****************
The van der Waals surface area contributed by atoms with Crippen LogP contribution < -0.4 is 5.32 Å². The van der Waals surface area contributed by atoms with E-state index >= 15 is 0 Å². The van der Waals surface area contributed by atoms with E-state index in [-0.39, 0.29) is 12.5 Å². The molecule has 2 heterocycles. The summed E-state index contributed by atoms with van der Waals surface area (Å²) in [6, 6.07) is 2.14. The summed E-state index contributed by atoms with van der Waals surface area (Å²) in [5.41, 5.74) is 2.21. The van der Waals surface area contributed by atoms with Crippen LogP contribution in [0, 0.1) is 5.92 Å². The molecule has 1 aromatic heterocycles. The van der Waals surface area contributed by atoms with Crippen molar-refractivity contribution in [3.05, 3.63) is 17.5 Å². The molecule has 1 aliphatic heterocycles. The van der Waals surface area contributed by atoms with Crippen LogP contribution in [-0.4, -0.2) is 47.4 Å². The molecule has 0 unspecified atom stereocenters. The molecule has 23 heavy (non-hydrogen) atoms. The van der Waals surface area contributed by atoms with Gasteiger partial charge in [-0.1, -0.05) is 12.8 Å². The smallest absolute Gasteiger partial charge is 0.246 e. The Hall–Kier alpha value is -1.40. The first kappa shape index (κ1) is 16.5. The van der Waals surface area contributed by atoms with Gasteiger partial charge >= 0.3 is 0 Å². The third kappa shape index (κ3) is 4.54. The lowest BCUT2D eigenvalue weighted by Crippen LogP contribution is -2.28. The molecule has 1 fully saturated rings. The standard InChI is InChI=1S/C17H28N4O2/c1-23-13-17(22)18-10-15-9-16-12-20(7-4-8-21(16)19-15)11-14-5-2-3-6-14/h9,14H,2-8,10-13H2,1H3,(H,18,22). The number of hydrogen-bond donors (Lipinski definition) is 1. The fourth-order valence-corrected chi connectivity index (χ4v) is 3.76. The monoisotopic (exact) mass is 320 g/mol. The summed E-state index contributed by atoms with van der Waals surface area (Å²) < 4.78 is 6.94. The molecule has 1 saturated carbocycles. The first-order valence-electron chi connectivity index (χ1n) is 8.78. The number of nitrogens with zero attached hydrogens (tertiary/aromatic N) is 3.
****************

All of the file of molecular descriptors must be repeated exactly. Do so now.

The van der Waals surface area contributed by atoms with Crippen LogP contribution < -0.4 is 5.32 Å². The van der Waals surface area contributed by atoms with E-state index >= 15 is 0 Å². The van der Waals surface area contributed by atoms with E-state index in [-0.39, 0.29) is 12.5 Å². The molecule has 2 heterocycles. The summed E-state index contributed by atoms with van der Waals surface area (Å²) in [6, 6.07) is 2.14. The summed E-state index contributed by atoms with van der Waals surface area (Å²) in [5.41, 5.74) is 2.21. The van der Waals surface area contributed by atoms with Crippen LogP contribution in [0, 0.1) is 5.92 Å². The molecule has 1 aromatic heterocycles. The van der Waals surface area contributed by atoms with Crippen molar-refractivity contribution in [3.05, 3.63) is 17.5 Å². The molecule has 1 aliphatic heterocycles. The van der Waals surface area contributed by atoms with Crippen LogP contribution in [-0.4, -0.2) is 47.4 Å². The molecule has 0 unspecified atom stereocenters. The molecule has 23 heavy (non-hydrogen) atoms. The van der Waals surface area contributed by atoms with Gasteiger partial charge in [-0.1, -0.05) is 12.8 Å². The smallest absolute Gasteiger partial charge is 0.246 e. The Hall–Kier alpha value is -1.40. The first kappa shape index (κ1) is 16.5. The van der Waals surface area contributed by atoms with Gasteiger partial charge >= 0.3 is 0 Å². The third kappa shape index (κ3) is 4.54. The lowest BCUT2D eigenvalue weighted by Crippen LogP contribution is -2.28. The molecule has 1 fully saturated rings. The standard InChI is InChI=1S/C17H28N4O2/c1-23-13-17(22)18-10-15-9-16-12-20(7-4-8-21(16)19-15)11-14-5-2-3-6-14/h9,14H,2-8,10-13H2,1H3,(H,18,22). The number of hydrogen-bond donors (Lipinski definition) is 1. The fourth-order valence-corrected chi connectivity index (χ4v) is 3.76. The monoisotopic (exact) mass is 320 g/mol. The summed E-state index contributed by atoms with van der Waals surface area (Å²) < 4.78 is 6.94. The molecule has 1 saturated carbocycles. The first-order valence-electron chi connectivity index (χ1n) is 8.78. The number of nitrogens with zero attached hydrogens (tertiary/aromatic N) is 3.